Following a presentation of preliminary concepts of possible long-term updates to the high school Thursday night, the D200 board looked at six ways it could finance a project with a $50 million price tag, and what it could mean for the district's fund balance, bonding authority and taxpayers over 20 years.
(Note: Because concepts and cost estimates are so preliminary, the $50 million example was used to provide a broad example of financing options to the board.)
Elizabeth Hennessy, principal at William Blair, noted to the board the presentation was for informational purposes, and not reflective of anything specific to the project.
Hennessy said with its AAA Moody's rating, OPRF will be in a good position to issue bonds, as interest rates can range from .02 percent to .24 percent—or a difference of about $893,250 for a 20-year issue—for AAA versus AA bonds.
Three options review the use of a combination of limited tax bonds and funds on hand in April of 2014 for projects to start next summer, and three options review use of referendum bonds in March of 2013 and funds on hand for projects starting next summer.
The preliminary operating budget for FY2014 is about $111.25 million, leaving the district with a fund balance of 185.5 percent.
Non-referendum optionsOption I: Max limited bonds and funds on hand
The district could issue $36.6 million in bonds and pay the remaining $13.4 million of the project with its funds on hand. Because of other debt, the district would have to use funds on hand to offset interest payments until 2016.
This option would tap the district's ability to issue non-referendum bonds for 20 years, and would bring the district's operating funds to about $93.6 million, or a 156 percent fund balance, Hennessy said.
Option II: $30M limited bonds, $20M funds on hand
The district could issue $30 million in limited bonds and use $20 million of its own money. With this option, the district would reduce its annual payments from $3 million to $2 million after 10 years, creating room to issue additional bonds for other projects. This option would drop the district's operating funds to $87.88 million, or a 146.5 percent fund balance.
Option III: $20M limited bonds and $30M funds on hand
With this option, the district would have additional non-referendum bonding authority in 10 years with all debt repaid by the 2024 levy year. The remaining fund balance would be 132 percent, with about $79.24 million in operating funds.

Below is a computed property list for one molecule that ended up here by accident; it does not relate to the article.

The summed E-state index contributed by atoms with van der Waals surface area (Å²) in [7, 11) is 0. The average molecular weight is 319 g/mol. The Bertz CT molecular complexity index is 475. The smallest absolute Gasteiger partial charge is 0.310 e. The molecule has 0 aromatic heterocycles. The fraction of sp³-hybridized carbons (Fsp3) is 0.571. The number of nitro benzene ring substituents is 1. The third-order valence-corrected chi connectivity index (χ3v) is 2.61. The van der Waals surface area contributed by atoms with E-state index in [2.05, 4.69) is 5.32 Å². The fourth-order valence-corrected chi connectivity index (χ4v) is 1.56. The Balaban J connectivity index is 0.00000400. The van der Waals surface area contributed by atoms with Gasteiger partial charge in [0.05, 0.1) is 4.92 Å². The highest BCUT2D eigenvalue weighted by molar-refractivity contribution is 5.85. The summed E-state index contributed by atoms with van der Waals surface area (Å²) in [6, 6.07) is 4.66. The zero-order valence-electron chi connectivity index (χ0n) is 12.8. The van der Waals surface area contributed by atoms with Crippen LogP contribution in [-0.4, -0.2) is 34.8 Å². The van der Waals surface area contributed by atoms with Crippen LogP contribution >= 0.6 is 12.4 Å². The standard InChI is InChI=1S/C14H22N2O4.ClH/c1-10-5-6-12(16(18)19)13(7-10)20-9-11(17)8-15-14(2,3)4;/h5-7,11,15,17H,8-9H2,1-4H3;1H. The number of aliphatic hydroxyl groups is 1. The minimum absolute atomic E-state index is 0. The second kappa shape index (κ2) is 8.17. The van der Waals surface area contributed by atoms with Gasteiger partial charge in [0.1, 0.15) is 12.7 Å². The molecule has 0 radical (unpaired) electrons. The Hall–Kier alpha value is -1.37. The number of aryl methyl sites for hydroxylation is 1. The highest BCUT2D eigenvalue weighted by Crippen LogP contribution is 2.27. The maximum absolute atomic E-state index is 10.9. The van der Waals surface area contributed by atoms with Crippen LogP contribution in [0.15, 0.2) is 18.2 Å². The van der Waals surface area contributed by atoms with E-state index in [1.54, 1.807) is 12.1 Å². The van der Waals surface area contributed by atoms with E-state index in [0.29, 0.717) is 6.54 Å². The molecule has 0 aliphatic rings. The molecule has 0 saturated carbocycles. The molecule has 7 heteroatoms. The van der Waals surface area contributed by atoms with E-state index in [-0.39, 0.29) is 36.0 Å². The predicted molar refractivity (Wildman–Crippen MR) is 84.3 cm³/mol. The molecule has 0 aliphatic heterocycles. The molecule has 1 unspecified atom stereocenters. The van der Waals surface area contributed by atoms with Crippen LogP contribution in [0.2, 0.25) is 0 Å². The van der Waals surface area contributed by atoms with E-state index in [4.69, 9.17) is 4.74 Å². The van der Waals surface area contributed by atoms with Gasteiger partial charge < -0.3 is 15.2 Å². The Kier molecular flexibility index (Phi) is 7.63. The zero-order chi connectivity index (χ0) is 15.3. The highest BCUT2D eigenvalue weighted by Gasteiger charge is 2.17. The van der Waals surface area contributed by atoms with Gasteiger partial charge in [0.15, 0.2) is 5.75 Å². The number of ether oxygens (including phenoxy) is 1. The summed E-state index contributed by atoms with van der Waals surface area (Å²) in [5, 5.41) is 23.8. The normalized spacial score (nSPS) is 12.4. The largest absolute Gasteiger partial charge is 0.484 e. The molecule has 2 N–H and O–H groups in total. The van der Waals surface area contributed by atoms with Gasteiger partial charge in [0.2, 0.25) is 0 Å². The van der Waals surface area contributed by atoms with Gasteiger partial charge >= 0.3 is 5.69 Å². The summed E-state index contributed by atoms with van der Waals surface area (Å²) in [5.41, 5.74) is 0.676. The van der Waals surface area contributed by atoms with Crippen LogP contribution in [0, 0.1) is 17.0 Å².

Referendum optionsOption IV: $36.6M referendum bonds, $13.4M funds on hand
This option would result in a fund balance of 163 percent, or about $97.8 million in operating funds. With annual debt service payments of $2.9 million, taxpayers would see an increase. For a homeowner in a $300,000 home, Hennessy said the annual impact would be about $133.
Option V: $30M referendum bonds, $20M funds on hand
This option would result in a fund balance of 152 percent, or about $91.25 million in operating funds. With average debt service payments of about $2.5 million a year, a taxpayer in a $300,000 home would see an increase of about $109.
Option VI: $20M referendum bonds, $30M funds on hand
This option would result in a fund balance of about 135.52 percent, or $81.25 million in operating funds. The annual debt service payments would drop to $1.6 million a year, which would add about $73 to tax bills for those in a $300,000 home.
District 200 Superintendent Dr. Steven Isoye said Thursday the purpose of the presentation was to give the board a "first picture," and that staff was looking for questions that might help refine their research. He said he anticipates the board will discuss facilities and construction of a new pool at several meetings.
Legat Architects has presented two concepts that have been filtered from multiple ideas discussed at the OPRF facilities committee level. One concept would allow teachers to potentially use more than one room, and would cost about $40-46 million. The second concept would allow one room per teacher, and would cost about $35-42 million.